HONG KONG — Out of all the places Edward Snowden could have chosen to hide, he selected this city, with its towering buildings, glittering nightscape and reputation for protecting free speech.
But some in Hong Kong aren’t sure what the man who has admitted leaking information about a top-secret U.S. surveillance program is doing in this semi-autonomous jurisdiction, which has a strong extradition treaty with the United States.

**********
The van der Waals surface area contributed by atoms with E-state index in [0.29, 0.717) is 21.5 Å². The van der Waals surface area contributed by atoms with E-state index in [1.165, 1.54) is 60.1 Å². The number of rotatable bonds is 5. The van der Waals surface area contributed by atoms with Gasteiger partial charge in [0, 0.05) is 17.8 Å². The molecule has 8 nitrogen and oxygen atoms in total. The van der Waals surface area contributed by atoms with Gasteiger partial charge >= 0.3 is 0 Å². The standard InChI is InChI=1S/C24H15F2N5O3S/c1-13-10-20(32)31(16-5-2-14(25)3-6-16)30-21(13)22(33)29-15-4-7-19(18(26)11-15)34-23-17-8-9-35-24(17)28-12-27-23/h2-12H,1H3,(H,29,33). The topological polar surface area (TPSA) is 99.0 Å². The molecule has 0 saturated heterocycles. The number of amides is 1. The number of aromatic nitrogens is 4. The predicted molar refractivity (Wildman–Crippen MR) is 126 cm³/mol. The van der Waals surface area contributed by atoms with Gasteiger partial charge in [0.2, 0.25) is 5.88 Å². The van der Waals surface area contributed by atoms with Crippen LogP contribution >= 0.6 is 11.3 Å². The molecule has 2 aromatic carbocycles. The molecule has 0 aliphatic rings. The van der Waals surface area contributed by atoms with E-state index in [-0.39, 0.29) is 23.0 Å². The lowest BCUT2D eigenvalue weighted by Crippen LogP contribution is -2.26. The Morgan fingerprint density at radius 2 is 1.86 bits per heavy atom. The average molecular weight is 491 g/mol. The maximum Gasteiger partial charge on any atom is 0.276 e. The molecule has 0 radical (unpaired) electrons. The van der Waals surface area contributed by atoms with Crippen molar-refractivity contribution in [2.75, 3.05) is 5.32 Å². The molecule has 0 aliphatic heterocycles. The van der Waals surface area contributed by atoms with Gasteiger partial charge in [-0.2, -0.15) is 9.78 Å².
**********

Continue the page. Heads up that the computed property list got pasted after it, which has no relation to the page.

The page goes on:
“Hong Kong is definitely not a safe harbor for him,” said Regina Ip, a current legislator and chair of the New People’s Party.
The U.S Department of Justice has said it is in the first stages of investigating the unauthorized disclosure of classified information about the surveillance programs, and some U.S. lawmakers are calling for Snowden, the self-declared source of the leak, to be prosecuted.
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